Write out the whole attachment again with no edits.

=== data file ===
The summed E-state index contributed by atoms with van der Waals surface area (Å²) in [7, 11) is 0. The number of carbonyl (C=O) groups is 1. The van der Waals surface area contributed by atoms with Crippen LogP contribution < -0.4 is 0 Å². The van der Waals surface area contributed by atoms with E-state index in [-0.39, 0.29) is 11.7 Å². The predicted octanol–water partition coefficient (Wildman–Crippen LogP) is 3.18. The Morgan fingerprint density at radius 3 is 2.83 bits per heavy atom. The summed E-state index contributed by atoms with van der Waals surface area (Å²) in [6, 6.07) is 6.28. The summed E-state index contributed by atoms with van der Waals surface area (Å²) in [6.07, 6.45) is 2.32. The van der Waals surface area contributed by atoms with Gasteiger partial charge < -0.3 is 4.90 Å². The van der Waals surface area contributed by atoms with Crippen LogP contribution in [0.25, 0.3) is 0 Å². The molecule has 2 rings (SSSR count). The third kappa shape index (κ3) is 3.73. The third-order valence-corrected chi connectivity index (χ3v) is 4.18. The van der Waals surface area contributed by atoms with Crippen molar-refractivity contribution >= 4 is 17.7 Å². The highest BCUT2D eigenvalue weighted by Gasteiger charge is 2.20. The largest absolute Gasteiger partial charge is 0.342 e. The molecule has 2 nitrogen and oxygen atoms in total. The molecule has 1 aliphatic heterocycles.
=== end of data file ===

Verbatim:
The summed E-state index contributed by atoms with van der Waals surface area (Å²) in [7, 11) is 0. The number of carbonyl (C=O) groups is 1. The van der Waals surface area contributed by atoms with Crippen LogP contribution < -0.4 is 0 Å². The van der Waals surface area contributed by atoms with E-state index in [-0.39, 0.29) is 11.7 Å². The predicted octanol–water partition coefficient (Wildman–Crippen LogP) is 3.18. The Morgan fingerprint density at radius 3 is 2.83 bits per heavy atom. The summed E-state index contributed by atoms with van der Waals surface area (Å²) in [6, 6.07) is 6.28. The summed E-state index contributed by atoms with van der Waals surface area (Å²) in [6.07, 6.45) is 2.32. The van der Waals surface area contributed by atoms with Gasteiger partial charge < -0.3 is 4.90 Å². The van der Waals surface area contributed by atoms with Crippen LogP contribution in [0.25, 0.3) is 0 Å². The molecule has 2 rings (SSSR count). The third kappa shape index (κ3) is 3.73. The third-order valence-corrected chi connectivity index (χ3v) is 4.18. The van der Waals surface area contributed by atoms with Crippen molar-refractivity contribution >= 4 is 17.7 Å². The highest BCUT2D eigenvalue weighted by Gasteiger charge is 2.20. The largest absolute Gasteiger partial charge is 0.342 e. The molecule has 2 nitrogen and oxygen atoms in total. The molecule has 1 aliphatic heterocycles.